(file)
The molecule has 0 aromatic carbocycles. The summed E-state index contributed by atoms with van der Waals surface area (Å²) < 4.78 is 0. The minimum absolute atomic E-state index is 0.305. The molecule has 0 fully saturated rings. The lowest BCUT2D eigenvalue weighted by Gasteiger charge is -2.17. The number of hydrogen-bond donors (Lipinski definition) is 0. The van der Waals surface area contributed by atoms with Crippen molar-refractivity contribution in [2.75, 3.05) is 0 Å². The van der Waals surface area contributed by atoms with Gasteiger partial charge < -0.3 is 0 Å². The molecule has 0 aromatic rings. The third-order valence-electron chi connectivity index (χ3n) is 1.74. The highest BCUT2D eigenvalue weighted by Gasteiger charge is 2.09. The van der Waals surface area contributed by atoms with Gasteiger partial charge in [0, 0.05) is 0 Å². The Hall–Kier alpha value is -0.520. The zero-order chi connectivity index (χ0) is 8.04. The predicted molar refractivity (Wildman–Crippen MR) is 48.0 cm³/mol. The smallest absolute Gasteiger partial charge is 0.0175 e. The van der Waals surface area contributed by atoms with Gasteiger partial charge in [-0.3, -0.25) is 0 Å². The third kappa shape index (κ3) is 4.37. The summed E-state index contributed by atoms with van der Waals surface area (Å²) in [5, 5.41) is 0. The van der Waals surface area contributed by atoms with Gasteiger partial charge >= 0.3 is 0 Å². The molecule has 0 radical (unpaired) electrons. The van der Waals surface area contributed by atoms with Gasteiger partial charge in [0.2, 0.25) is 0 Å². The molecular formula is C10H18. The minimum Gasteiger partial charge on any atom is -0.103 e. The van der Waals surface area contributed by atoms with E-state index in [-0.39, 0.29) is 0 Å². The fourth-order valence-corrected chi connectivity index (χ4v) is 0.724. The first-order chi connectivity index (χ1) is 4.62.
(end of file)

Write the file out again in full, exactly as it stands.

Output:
The molecule has 0 aromatic carbocycles. The summed E-state index contributed by atoms with van der Waals surface area (Å²) < 4.78 is 0. The minimum absolute atomic E-state index is 0.305. The molecule has 0 fully saturated rings. The lowest BCUT2D eigenvalue weighted by Gasteiger charge is -2.17. The number of hydrogen-bond donors (Lipinski definition) is 0. The van der Waals surface area contributed by atoms with Crippen molar-refractivity contribution in [2.75, 3.05) is 0 Å². The van der Waals surface area contributed by atoms with Gasteiger partial charge < -0.3 is 0 Å². The molecule has 0 aromatic rings. The third-order valence-electron chi connectivity index (χ3n) is 1.74. The highest BCUT2D eigenvalue weighted by Gasteiger charge is 2.09. The van der Waals surface area contributed by atoms with Gasteiger partial charge in [0, 0.05) is 0 Å². The Hall–Kier alpha value is -0.520. The zero-order chi connectivity index (χ0) is 8.04. The predicted molar refractivity (Wildman–Crippen MR) is 48.0 cm³/mol. The smallest absolute Gasteiger partial charge is 0.0175 e. The van der Waals surface area contributed by atoms with Gasteiger partial charge in [-0.3, -0.25) is 0 Å². The third kappa shape index (κ3) is 4.37. The summed E-state index contributed by atoms with van der Waals surface area (Å²) in [5, 5.41) is 0. The van der Waals surface area contributed by atoms with Gasteiger partial charge >= 0.3 is 0 Å². The molecule has 0 radical (unpaired) electrons. The van der Waals surface area contributed by atoms with Gasteiger partial charge in [0.2, 0.25) is 0 Å². The molecular formula is C10H18. The minimum Gasteiger partial charge on any atom is -0.103 e. The van der Waals surface area contributed by atoms with E-state index in [-0.39, 0.29) is 0 Å². The fourth-order valence-corrected chi connectivity index (χ4v) is 0.724. The first-order chi connectivity index (χ1) is 4.62.